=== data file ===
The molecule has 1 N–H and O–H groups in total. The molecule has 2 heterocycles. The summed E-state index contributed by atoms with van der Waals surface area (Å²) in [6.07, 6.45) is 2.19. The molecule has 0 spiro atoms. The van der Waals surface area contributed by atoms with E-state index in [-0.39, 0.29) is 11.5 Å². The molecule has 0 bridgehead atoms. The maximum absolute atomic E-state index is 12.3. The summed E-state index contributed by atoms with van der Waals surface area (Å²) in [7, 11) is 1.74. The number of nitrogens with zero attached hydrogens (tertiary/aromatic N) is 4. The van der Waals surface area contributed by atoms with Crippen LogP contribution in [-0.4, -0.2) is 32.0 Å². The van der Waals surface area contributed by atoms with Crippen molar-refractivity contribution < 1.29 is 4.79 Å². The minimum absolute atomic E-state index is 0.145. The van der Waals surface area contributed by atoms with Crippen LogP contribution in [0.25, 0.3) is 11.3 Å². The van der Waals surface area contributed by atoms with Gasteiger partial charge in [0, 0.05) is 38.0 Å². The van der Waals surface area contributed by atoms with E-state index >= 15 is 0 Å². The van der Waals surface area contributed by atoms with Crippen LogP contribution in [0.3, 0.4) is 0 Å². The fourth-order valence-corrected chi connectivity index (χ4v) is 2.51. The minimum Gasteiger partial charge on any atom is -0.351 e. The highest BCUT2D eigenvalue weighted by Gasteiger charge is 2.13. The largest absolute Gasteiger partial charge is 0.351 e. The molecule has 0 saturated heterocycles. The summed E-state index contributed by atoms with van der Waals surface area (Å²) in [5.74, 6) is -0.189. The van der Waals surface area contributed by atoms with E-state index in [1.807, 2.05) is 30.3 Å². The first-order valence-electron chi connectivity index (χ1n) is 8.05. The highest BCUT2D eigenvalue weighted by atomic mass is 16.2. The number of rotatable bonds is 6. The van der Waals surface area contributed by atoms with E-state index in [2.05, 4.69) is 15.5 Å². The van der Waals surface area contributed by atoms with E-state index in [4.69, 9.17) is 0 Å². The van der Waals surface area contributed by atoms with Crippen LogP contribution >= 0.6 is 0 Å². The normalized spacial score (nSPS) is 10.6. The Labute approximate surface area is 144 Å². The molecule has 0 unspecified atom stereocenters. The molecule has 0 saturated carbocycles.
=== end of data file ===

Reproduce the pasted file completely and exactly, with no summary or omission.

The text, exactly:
The molecule has 1 N–H and O–H groups in total. The molecule has 2 heterocycles. The summed E-state index contributed by atoms with van der Waals surface area (Å²) in [6.07, 6.45) is 2.19. The molecule has 0 spiro atoms. The van der Waals surface area contributed by atoms with E-state index in [-0.39, 0.29) is 11.5 Å². The molecule has 0 bridgehead atoms. The maximum absolute atomic E-state index is 12.3. The summed E-state index contributed by atoms with van der Waals surface area (Å²) in [7, 11) is 1.74. The number of nitrogens with zero attached hydrogens (tertiary/aromatic N) is 4. The van der Waals surface area contributed by atoms with Crippen LogP contribution in [-0.4, -0.2) is 32.0 Å². The van der Waals surface area contributed by atoms with Crippen molar-refractivity contribution < 1.29 is 4.79 Å². The minimum absolute atomic E-state index is 0.145. The van der Waals surface area contributed by atoms with Crippen LogP contribution in [0.25, 0.3) is 11.3 Å². The van der Waals surface area contributed by atoms with Gasteiger partial charge in [0, 0.05) is 38.0 Å². The van der Waals surface area contributed by atoms with E-state index >= 15 is 0 Å². The van der Waals surface area contributed by atoms with Crippen LogP contribution in [0.3, 0.4) is 0 Å². The fourth-order valence-corrected chi connectivity index (χ4v) is 2.51. The minimum Gasteiger partial charge on any atom is -0.351 e. The highest BCUT2D eigenvalue weighted by Gasteiger charge is 2.13. The largest absolute Gasteiger partial charge is 0.351 e. The molecule has 0 saturated heterocycles. The summed E-state index contributed by atoms with van der Waals surface area (Å²) in [5.74, 6) is -0.189. The van der Waals surface area contributed by atoms with E-state index in [1.807, 2.05) is 30.3 Å². The first-order valence-electron chi connectivity index (χ1n) is 8.05. The highest BCUT2D eigenvalue weighted by atomic mass is 16.2. The number of rotatable bonds is 6. The van der Waals surface area contributed by atoms with E-state index in [2.05, 4.69) is 15.5 Å². The van der Waals surface area contributed by atoms with E-state index in [4.69, 9.17) is 0 Å². The van der Waals surface area contributed by atoms with Crippen LogP contribution >= 0.6 is 0 Å². The normalized spacial score (nSPS) is 10.6. The Labute approximate surface area is 144 Å². The molecule has 0 unspecified atom stereocenters. The molecule has 0 saturated carbocycles.